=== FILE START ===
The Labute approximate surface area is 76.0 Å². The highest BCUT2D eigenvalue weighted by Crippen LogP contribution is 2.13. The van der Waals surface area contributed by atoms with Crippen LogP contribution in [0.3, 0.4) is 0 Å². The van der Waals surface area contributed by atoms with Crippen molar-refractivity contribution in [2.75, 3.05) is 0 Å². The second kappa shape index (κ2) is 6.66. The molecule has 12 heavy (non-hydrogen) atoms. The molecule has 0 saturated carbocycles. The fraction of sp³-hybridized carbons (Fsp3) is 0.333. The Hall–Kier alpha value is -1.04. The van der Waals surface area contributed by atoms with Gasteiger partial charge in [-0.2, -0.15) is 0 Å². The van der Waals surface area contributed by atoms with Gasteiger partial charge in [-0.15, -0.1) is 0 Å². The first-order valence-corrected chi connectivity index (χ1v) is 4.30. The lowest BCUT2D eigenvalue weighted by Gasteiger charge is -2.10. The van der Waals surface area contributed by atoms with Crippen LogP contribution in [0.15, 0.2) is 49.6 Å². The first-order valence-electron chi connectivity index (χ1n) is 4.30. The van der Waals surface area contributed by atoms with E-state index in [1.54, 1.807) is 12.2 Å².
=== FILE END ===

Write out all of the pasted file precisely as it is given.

The Labute approximate surface area is 76.0 Å². The highest BCUT2D eigenvalue weighted by Crippen LogP contribution is 2.13. The van der Waals surface area contributed by atoms with Crippen LogP contribution in [0.3, 0.4) is 0 Å². The van der Waals surface area contributed by atoms with Crippen molar-refractivity contribution in [2.75, 3.05) is 0 Å². The second kappa shape index (κ2) is 6.66. The molecule has 12 heavy (non-hydrogen) atoms. The molecule has 0 saturated carbocycles. The fraction of sp³-hybridized carbons (Fsp3) is 0.333. The Hall–Kier alpha value is -1.04. The van der Waals surface area contributed by atoms with Gasteiger partial charge in [-0.2, -0.15) is 0 Å². The van der Waals surface area contributed by atoms with Gasteiger partial charge in [-0.15, -0.1) is 0 Å². The first-order valence-corrected chi connectivity index (χ1v) is 4.30. The lowest BCUT2D eigenvalue weighted by Gasteiger charge is -2.10. The van der Waals surface area contributed by atoms with Crippen LogP contribution in [0.15, 0.2) is 49.6 Å². The first-order valence-electron chi connectivity index (χ1n) is 4.30. The van der Waals surface area contributed by atoms with E-state index in [1.54, 1.807) is 12.2 Å².